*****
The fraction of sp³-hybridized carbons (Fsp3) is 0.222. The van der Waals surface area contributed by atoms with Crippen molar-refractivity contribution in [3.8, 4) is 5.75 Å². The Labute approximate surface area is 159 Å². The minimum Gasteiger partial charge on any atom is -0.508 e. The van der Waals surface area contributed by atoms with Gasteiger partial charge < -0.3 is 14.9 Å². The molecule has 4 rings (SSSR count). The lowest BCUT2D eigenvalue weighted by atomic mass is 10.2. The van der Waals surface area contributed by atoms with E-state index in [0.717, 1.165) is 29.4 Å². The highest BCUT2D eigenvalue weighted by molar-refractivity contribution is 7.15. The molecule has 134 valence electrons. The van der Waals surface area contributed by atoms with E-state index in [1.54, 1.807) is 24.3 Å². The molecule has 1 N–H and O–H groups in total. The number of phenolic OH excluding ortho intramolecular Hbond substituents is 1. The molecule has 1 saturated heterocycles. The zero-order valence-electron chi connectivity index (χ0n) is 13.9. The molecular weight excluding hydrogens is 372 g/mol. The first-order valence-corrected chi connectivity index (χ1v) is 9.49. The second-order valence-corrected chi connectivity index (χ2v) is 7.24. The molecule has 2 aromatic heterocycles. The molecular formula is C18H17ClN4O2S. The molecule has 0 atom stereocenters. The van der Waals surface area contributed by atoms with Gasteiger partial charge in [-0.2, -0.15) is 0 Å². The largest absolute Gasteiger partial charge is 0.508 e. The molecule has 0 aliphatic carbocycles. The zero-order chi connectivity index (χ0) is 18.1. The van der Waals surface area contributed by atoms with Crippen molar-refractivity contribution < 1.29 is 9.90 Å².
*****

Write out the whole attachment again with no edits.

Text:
The fraction of sp³-hybridized carbons (Fsp3) is 0.222. The van der Waals surface area contributed by atoms with Crippen molar-refractivity contribution in [3.8, 4) is 5.75 Å². The Labute approximate surface area is 159 Å². The minimum Gasteiger partial charge on any atom is -0.508 e. The van der Waals surface area contributed by atoms with Gasteiger partial charge < -0.3 is 14.9 Å². The molecule has 4 rings (SSSR count). The lowest BCUT2D eigenvalue weighted by atomic mass is 10.2. The van der Waals surface area contributed by atoms with E-state index in [0.717, 1.165) is 29.4 Å². The highest BCUT2D eigenvalue weighted by molar-refractivity contribution is 7.15. The molecule has 134 valence electrons. The van der Waals surface area contributed by atoms with E-state index in [1.54, 1.807) is 24.3 Å². The molecule has 1 N–H and O–H groups in total. The number of phenolic OH excluding ortho intramolecular Hbond substituents is 1. The molecule has 1 saturated heterocycles. The zero-order valence-electron chi connectivity index (χ0n) is 13.9. The molecular weight excluding hydrogens is 372 g/mol. The first-order valence-corrected chi connectivity index (χ1v) is 9.49. The second-order valence-corrected chi connectivity index (χ2v) is 7.24. The molecule has 2 aromatic heterocycles. The molecular formula is C18H17ClN4O2S. The molecule has 0 atom stereocenters. The van der Waals surface area contributed by atoms with Gasteiger partial charge in [-0.2, -0.15) is 0 Å². The largest absolute Gasteiger partial charge is 0.508 e. The molecule has 0 aliphatic carbocycles. The zero-order chi connectivity index (χ0) is 18.1. The van der Waals surface area contributed by atoms with Crippen molar-refractivity contribution < 1.29 is 9.90 Å².